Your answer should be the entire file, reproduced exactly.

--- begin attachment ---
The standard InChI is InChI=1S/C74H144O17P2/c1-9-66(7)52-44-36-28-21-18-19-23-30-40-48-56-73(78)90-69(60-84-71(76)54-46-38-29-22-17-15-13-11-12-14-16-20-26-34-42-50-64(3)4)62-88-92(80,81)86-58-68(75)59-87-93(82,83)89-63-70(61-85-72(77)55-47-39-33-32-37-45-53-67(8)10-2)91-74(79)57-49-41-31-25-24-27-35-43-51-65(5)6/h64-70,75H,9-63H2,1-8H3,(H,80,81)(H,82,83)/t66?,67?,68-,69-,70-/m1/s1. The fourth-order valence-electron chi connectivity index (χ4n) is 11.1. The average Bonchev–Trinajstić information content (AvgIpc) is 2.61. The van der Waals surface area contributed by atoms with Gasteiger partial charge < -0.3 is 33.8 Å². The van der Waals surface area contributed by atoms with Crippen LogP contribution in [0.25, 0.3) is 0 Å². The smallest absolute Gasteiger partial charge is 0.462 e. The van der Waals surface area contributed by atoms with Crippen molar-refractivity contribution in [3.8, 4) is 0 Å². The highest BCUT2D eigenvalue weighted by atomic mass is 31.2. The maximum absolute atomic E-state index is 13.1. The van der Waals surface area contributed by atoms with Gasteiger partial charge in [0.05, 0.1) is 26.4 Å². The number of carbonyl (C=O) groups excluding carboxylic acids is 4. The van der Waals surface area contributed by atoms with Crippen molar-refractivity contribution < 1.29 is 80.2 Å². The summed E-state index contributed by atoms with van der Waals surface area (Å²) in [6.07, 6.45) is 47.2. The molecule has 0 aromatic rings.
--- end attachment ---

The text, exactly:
The standard InChI is InChI=1S/C74H144O17P2/c1-9-66(7)52-44-36-28-21-18-19-23-30-40-48-56-73(78)90-69(60-84-71(76)54-46-38-29-22-17-15-13-11-12-14-16-20-26-34-42-50-64(3)4)62-88-92(80,81)86-58-68(75)59-87-93(82,83)89-63-70(61-85-72(77)55-47-39-33-32-37-45-53-67(8)10-2)91-74(79)57-49-41-31-25-24-27-35-43-51-65(5)6/h64-70,75H,9-63H2,1-8H3,(H,80,81)(H,82,83)/t66?,67?,68-,69-,70-/m1/s1. The fourth-order valence-electron chi connectivity index (χ4n) is 11.1. The average Bonchev–Trinajstić information content (AvgIpc) is 2.61. The van der Waals surface area contributed by atoms with Gasteiger partial charge < -0.3 is 33.8 Å². The van der Waals surface area contributed by atoms with Crippen LogP contribution in [0.25, 0.3) is 0 Å². The smallest absolute Gasteiger partial charge is 0.462 e. The van der Waals surface area contributed by atoms with Crippen molar-refractivity contribution in [3.8, 4) is 0 Å². The highest BCUT2D eigenvalue weighted by atomic mass is 31.2. The maximum absolute atomic E-state index is 13.1. The van der Waals surface area contributed by atoms with Gasteiger partial charge in [0.05, 0.1) is 26.4 Å². The number of carbonyl (C=O) groups excluding carboxylic acids is 4. The van der Waals surface area contributed by atoms with Crippen molar-refractivity contribution < 1.29 is 80.2 Å². The summed E-state index contributed by atoms with van der Waals surface area (Å²) in [6.07, 6.45) is 47.2. The molecule has 0 aromatic rings.